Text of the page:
The Supreme Court has reserved its decision on whether councils granting coal mining consents should consider how the end use of the coal will effect climate change, even if it is burned overseas.
Consents for two West Coast mines are in limbo awaiting the court's decision.
Buller Coal Limited, which has an Australian parent company, and state-owned Solid Energy have both been granted land use consents for mining which have been appealed to the Environment Court.
West Coast Environment Network wants councils who decide coal mining resource consents to have regard to the effects on climate change of the discharge of greenhouse gases from the end use of the coal.
It has appealed against a High Court decision that said the power had been removed for local authorities to consider the effects of climate change from the end use of coal, although a mechanism might be put in place for them to do so in future.
In both the cases before the court the coal is intended to be exported for steel production overseas, including China and India.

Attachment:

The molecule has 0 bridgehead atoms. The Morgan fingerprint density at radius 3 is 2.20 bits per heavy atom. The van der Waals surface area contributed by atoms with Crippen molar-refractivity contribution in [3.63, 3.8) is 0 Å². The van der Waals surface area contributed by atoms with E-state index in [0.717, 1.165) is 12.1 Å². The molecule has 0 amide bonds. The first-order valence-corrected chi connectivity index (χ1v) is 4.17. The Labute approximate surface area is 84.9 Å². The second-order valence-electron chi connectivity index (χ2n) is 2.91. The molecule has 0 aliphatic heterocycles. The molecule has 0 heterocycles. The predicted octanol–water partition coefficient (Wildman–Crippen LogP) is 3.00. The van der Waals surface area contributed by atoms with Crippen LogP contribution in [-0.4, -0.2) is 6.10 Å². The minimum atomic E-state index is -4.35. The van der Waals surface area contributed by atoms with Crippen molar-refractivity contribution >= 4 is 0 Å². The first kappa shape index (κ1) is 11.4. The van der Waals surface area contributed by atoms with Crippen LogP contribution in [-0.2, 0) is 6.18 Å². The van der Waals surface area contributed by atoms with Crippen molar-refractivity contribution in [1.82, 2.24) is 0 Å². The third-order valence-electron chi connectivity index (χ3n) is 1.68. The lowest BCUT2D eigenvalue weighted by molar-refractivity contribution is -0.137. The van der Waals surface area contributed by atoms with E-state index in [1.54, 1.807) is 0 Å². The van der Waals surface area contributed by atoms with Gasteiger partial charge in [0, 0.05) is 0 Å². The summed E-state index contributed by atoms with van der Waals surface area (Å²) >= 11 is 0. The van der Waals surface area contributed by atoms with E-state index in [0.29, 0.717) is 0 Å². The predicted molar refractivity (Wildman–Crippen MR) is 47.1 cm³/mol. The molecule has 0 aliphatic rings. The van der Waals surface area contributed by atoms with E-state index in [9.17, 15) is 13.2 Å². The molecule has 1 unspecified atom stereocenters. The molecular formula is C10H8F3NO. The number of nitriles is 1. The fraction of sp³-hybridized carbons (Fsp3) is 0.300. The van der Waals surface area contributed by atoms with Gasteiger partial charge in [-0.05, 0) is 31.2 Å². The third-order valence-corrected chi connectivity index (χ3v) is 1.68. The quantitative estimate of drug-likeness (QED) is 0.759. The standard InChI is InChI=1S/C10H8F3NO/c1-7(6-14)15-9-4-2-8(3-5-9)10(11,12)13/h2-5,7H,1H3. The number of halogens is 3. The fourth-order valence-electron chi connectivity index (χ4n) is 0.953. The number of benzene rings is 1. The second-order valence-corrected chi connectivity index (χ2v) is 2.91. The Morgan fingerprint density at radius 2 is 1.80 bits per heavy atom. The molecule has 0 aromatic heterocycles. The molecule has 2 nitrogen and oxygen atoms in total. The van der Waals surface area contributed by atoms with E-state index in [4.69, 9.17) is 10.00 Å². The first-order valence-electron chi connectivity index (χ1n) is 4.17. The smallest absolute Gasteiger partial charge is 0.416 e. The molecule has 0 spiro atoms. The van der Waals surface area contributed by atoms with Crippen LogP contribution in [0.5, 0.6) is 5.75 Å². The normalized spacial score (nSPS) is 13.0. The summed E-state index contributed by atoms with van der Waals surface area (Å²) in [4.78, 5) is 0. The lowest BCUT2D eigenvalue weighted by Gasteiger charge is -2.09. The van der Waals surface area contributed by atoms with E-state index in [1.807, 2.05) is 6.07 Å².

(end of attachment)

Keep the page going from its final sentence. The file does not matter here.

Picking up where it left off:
Buller Coal intends open cast mining at the Escarpment Mine on the Denniston Plateau. Solid Energy wants to mine at Mt William North.
The case was considered important enough to justify short-cutting the usual route for appeals so it moved directly from the High Court to the Supreme Court, skipping the Court of Appeal.
From the mining side, the court heard that climate change was dealt with at a national level and with international co-operation except where there were specific exceptions for local authorities to deal with green house gases.
But the West Coast Environment Network said it was not a case about trying to regulate what was happening in another country. It was a matter of considering a danger or harm, often in very general or generic terms, and putting that into the balance when deciding resource decisions.
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